Donald Trump Told Not to Meet Brexit Champion Nigel Farage on U.K. Visit

The British government is anxious for President Donald Trump not to meet ally and Brexit champion Nigel Farage during his visit to the U.K. next week.

Farage, former leader of the populist United Kingdom Independence Party (UKIP), told British newspaper the Daily Telegraph that he had been informed the British government did not want Trump meeting him "through the normal protocol channels."

Then-Republican presidential nominee Donald Trump, right, greets United Kingdom Independence Party leader Nigel Farage during a campaign rally at the Mississippi Coliseum on August 24, 2016, in Jackson, Mississippi. Getty Images

He said: "I understand that through the normal protocol channels established between [the countries] ahead of a visit that they are very keen—almost paranoid I was told—that he [Trump] doesn't meet me."

An anonymous source in Prime Minister Theresa May's office at Number 10 Downing Street confirmed to the publication that officials had made it clear that Trump "must not meet Farage" in discussions about the president's itinerary for the visit.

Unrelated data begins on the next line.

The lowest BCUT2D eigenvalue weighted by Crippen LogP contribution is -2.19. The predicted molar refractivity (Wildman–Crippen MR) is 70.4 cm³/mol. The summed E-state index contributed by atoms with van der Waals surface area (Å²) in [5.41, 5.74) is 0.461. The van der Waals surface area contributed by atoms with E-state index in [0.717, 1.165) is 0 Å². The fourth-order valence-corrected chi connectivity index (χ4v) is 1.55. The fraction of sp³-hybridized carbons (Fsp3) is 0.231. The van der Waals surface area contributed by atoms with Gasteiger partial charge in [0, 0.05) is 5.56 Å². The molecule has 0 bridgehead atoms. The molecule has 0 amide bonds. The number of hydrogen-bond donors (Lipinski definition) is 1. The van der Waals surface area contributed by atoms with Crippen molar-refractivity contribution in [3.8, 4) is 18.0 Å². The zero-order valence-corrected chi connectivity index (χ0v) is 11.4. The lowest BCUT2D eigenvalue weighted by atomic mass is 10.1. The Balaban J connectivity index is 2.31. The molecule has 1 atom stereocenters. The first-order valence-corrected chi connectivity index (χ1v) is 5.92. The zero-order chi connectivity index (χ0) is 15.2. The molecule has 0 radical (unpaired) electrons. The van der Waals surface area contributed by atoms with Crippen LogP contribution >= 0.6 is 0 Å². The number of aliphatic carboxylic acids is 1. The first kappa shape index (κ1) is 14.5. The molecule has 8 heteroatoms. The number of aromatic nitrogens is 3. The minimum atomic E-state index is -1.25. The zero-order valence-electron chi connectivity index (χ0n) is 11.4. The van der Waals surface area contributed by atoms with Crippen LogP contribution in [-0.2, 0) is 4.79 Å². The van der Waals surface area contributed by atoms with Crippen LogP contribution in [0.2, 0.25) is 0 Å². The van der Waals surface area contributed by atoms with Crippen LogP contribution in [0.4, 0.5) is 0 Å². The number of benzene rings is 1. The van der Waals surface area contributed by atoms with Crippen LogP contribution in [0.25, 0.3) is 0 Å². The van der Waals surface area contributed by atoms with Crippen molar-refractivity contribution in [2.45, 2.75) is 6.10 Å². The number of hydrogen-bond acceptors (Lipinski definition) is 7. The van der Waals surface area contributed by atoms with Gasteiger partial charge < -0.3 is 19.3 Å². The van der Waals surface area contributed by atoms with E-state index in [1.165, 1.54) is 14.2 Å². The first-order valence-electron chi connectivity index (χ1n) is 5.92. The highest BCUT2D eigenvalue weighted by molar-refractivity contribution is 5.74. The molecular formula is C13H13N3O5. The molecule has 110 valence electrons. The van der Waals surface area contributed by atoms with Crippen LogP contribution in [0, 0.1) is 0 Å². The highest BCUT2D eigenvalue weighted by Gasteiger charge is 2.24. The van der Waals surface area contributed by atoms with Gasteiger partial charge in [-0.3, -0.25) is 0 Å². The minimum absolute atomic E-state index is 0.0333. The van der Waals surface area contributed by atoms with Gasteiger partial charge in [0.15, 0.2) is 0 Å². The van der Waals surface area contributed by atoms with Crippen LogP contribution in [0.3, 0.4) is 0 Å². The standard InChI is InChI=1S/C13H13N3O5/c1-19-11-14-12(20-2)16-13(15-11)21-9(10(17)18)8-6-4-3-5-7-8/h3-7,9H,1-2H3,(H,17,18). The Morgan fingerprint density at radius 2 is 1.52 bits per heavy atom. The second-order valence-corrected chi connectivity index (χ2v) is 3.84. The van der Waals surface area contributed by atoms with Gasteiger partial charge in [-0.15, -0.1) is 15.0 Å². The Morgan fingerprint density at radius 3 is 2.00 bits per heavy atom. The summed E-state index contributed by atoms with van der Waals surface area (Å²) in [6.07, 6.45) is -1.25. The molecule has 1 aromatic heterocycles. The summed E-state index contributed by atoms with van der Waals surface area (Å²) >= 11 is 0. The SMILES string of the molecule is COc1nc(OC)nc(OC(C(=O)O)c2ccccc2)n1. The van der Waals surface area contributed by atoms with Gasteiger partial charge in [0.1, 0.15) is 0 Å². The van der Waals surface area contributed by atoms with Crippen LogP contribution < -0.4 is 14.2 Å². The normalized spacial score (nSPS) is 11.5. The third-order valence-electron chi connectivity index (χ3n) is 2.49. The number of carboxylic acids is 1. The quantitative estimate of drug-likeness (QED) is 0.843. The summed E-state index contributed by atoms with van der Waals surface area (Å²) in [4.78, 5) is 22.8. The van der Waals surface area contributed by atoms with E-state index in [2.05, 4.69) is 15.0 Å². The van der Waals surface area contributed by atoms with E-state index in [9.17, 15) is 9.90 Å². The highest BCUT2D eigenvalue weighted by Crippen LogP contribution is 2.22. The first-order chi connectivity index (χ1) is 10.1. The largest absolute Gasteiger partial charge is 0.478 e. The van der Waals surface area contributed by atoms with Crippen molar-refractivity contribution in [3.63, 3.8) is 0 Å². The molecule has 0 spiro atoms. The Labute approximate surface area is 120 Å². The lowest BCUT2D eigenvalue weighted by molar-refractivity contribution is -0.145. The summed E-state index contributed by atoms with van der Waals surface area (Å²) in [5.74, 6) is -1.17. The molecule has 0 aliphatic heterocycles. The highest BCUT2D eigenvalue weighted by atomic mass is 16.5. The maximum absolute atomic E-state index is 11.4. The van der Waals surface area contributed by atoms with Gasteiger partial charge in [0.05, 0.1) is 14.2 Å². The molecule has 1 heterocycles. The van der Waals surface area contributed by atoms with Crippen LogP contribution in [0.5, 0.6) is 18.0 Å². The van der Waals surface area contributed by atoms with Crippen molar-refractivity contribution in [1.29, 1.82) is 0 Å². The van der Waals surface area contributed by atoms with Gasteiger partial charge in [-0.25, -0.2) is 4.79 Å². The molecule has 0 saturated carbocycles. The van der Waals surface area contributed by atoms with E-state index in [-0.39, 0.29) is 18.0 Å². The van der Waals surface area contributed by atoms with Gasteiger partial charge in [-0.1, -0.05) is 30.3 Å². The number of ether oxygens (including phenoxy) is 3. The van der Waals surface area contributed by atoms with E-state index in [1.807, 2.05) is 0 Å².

Trump is to visit the U.K. on Friday July 13 for a three-day working visit, his first as U.S. president. He is expected to meet Queen Elizabeth and May on the visit, but may steer clear of London, where thousands of protesters are expected to take to the streets to express their opposition to the visit.

Farage is among Trump's most high-profile British supporters. He appeared at a campaign rally during the 2016 presidential election campaign to back the candidate, whose brash, outspoken style and hardline positions on immigration resemble his own.

Trump in turn declared his support for Britain's June 2016 referendum decision to withdraw from the European Union, which Farage had spent his career campaigning for.

Farage was among the first foreign politicians to visit Trump after his November 2016 presidential victory, grinning broadly as he posed for a picture with the president elect in a gilded interior in Trump Tower.

May's conservatives for years battled to avoid being outflanked by Farage's UKIP over immigration issues and EU membership.

In recent months, Farage has come under scrutiny for his links with WikiLeaks founder Julian Assange. The Congressional inquiry into Russian collusion told in January that Farage had handed a USB stick to Assange on a visit to the Ecuadorian embassy in London, where Assange has taken refuge. Farage has dismissed the claims as "conspiratorial nonsense."

Weeks before the 2016 election, WikiLeaks published thousands of emails that U.S. intelligence agencies say were stolen from Democratic Party email servers by Russian government-linked hackers.